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You've Gone To The Protest. Now Go Make Equality Happen

By looking at social inequality in context, we can see opportunities for clear and long-term change.

08/21/2017 15:09 EDT | Updated 08/21/2017 15:32 EDT

In Boston this past Saturday, 30,000 counter-protestors overwhelmed the Boston Free Speech Coalition, a small conservative group. Similar protests against racism took place in Dallas, California and even Vancouver, B.C. There has been a definitive and public response from a variety of public figures against racism and racist groups; from late-night hosts and military leaders, to leading Democrats and Republicans.

After major protests — the Women's March on Washington, Occupy Wall Street, the global protests against the Iraq War — we inevitably ask the same questions: what next? How do we build on this momentum? What difference will this make over the long term?

Ben Nelms / Reuters
Anti-racism protesters gather outside of city hall in Vancouver, B.C., August 19, 2017.

These questions are particularly relevant right now. Hate groups are on the rise in the USA and in Canada; climate change is becoming ever more urgent and significant; there is still a huge and growing gap between the haves and the have-nots... the list goes on and on. If you're a person who is interested in making the world a better, more compassionate, more fair and just place... where do you start?

There are many articles about what you can do in the wake of protests, such as the tragedy in Charlottesville. These articles are written to the generic "you," or perhaps written for someone who wants to be a white ally or has social and economic privilege. There are many great tips in these articles, but the challenge in writing an article for a general audience is that you miss out on the opportunity to address specific, often very powerful, readers.

By looking at social inequality in context, we can see opportunities for clear and long-term change.

It's worth drilling down when it comes to addressing larger issues of inequality. By looking at social inequality in context, we can see opportunities for clear and long-term change. Below are some examples of systemic change happening right now to address inequalities.

Organizations such as the World Health Organization (WHO) and Registered Nurses Association of Ontario (RNAO) are researching and reporting on social determinants of health — changing the way they work to address the connection between health and poverty, environment, social class, race and more. Acknowledging and addressing larger social factors in health care is a huge step forward for justice and equality. This research will hopefully impact broader legislative decisions.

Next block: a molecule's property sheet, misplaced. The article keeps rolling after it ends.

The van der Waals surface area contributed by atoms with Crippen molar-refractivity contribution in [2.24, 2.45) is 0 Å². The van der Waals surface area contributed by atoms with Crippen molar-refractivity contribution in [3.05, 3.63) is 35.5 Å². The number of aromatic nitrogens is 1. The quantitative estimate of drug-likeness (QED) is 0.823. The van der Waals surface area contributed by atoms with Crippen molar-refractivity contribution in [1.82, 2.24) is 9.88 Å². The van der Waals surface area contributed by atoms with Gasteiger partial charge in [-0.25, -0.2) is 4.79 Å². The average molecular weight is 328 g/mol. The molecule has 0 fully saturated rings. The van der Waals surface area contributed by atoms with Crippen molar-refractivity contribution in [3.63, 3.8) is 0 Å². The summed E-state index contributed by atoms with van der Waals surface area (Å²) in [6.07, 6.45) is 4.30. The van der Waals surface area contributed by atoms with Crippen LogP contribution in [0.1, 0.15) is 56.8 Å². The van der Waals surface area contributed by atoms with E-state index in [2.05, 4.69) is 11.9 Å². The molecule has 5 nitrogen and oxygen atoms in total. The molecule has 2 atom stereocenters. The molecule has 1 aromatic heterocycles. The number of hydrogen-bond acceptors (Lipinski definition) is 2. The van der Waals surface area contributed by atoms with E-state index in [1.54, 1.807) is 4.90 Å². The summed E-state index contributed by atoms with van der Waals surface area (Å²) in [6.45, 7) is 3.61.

The University of Waterloo has reviewed faculty pay equity and has increased salaries for all female faculty by $2,905. Other universities across Canada are taking similar steps. The intention is that this review is part of a broader discussion around why pay inequality exists in the first place, both in the public and private sectors.

Abl is an example of a start-up committed to hiring diverse candidates from day one. Hiring is a very clear area where a strategy around diversity can yield hugely impactful results. After all, today's software developer is tomorrow's CEO.

The First Nations Child & Family Caring Society and the Assembly of First Nations recently won a landmark ruling through the Canadian Human Rights Tribunal confirming that "the federal government discriminates against First Nation children on reserves by failing to provide the same level of child welfare services that exist elsewhere." This ruling affects the lives of 163,000 aboriginal children in Canada, and is a remarkable result given how many years it has taken and how comparatively few resources the Caring Society had. It is also an excellent example of a small organization taking the government to court to address inequality and winning. The government is now legally obligated to remedy these funding inequalities.

Ben Nelms/Reuters
Anti-racism protesters gather outside of city hall in Vancouver, B.C., August 19, 2017.

These examples will hopefully serve as templates for government, industry, non-profits and other sectors looking to making meaningful change. There is certainly value in personal reflection, protesting and speaking out when among family and friends. There is also value in donating to non-profit organizations that are dedicated to making the world a better place.

But many of us also have the opportunity to make significant long-term social, legislative, environmental and economic change where we work. Whatever sector you work in, you can be a professional leader and can create a better world through meaningful, institutional action.

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